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Kabbalah Refracted: Review Essay

Kabbalah Refracted: Review Essay KABBALAH REFRACTED Review Essay by MarkVerman Depanment of Religion Carleton College Through a Speculum That Shines: Vision and Imagination in Medieval Jewish Mysticism, by Elliot Wolfson. Princeton: Princeton University Press, 1994. 452 pp. Elliot Wolfson is arguably the country's premier scholar of Jewish mysticism. Through a Speculum That Shines (hencefonh Speculum) represents his most imponant and provocative work to date. It is a very informative, thought-provoking, and audacious book that warrants serious consideration. The density of this panoramic presentation, combining a plethora of primary sources from biblical to medieval writings and beyond, with pointed critical analysis and wide-ranging methodological discussions, makes for challenging reading. This is compounded by the copious footnotes, which constitute perhaps a third of the text. Although formidable, Speculum is richly rewarding. Wolfson lays out a multi-faceted thesis at the outset and explores these core issues throughout the book. His staning point is the contention that despite biblical Judaism's advocacy of aniconism, which absolutely rejects any imaging of God (as in Exodus 20:4), graphic visionary experiences abound. These frequently assumed anthropomorphic form. This position in itself is easily substantiated. Wolfson, however, frames this discussion in gender terms. He contends that Jewish mysticism was an androcentric http://www.deepdyve.com/assets/images/DeepDyve-Logo-lg.png Shofar: An Interdisciplinary Journal of Jewish Studies Purdue University Press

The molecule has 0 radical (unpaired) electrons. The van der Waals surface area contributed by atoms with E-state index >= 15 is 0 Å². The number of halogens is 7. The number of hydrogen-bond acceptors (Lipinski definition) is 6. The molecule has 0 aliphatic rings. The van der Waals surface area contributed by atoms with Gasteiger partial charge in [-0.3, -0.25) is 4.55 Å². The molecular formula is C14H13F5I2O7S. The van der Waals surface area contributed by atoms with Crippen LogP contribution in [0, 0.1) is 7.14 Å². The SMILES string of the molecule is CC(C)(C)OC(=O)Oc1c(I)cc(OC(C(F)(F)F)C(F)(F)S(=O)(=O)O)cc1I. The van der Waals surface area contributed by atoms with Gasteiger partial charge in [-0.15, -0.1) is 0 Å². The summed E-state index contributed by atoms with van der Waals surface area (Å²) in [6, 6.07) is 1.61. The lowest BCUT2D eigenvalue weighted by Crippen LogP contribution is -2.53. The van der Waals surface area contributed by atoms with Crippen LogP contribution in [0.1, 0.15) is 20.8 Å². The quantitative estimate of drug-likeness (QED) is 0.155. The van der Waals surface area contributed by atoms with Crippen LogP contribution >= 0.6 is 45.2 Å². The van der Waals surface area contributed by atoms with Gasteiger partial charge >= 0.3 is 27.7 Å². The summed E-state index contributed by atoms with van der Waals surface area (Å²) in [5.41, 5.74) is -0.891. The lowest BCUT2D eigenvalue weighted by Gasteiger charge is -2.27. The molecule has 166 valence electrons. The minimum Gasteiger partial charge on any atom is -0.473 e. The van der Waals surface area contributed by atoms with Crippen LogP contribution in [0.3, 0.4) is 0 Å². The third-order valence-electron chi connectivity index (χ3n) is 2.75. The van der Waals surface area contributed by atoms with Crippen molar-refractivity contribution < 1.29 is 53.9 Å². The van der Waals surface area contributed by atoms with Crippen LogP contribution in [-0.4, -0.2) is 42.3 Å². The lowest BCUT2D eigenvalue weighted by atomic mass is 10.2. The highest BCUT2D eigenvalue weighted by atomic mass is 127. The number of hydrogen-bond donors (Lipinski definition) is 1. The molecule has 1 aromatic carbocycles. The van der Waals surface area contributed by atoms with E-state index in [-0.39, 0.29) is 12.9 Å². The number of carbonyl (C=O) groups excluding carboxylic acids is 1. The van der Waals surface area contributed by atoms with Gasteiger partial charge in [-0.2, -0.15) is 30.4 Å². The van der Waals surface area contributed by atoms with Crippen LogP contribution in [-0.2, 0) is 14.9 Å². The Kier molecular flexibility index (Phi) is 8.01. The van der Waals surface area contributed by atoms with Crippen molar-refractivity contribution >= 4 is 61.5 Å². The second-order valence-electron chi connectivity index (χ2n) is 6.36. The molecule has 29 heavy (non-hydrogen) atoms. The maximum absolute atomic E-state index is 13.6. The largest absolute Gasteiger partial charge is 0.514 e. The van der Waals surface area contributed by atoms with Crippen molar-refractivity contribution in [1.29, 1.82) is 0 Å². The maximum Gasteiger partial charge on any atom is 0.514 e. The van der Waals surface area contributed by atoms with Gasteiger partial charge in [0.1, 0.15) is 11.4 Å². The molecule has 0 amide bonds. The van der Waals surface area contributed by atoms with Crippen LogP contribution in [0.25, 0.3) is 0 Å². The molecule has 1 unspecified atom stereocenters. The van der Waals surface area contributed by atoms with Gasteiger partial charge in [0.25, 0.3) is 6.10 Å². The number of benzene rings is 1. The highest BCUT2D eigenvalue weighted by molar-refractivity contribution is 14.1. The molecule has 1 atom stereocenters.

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Purdue University Press
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Copyright © Purdue University.
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1534-5165
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Abstract

KABBALAH REFRACTED Review Essay by MarkVerman Depanment of Religion Carleton College Through a Speculum That Shines: Vision and Imagination in Medieval Jewish Mysticism, by Elliot Wolfson. Princeton: Princeton University Press, 1994. 452 pp. Elliot Wolfson is arguably the country's premier scholar of Jewish mysticism. Through a Speculum That Shines (hencefonh Speculum) represents his most imponant and provocative work to date. It is a very informative, thought-provoking, and audacious book that warrants serious consideration. The density of this panoramic presentation, combining a plethora of primary sources from biblical to medieval writings and beyond, with pointed critical analysis and wide-ranging methodological discussions, makes for challenging reading. This is compounded by the copious footnotes, which constitute perhaps a third of the text. Although formidable, Speculum is richly rewarding. Wolfson lays out a multi-faceted thesis at the outset and explores these core issues throughout the book. His staning point is the contention that despite biblical Judaism's advocacy of aniconism, which absolutely rejects any imaging of God (as in Exodus 20:4), graphic visionary experiences abound. These frequently assumed anthropomorphic form. This position in itself is easily substantiated. Wolfson, however, frames this discussion in gender terms. He contends that Jewish mysticism was an androcentric

Journal

Shofar: An Interdisciplinary Journal of Jewish StudiesPurdue University Press

Published: Oct 3, 1996

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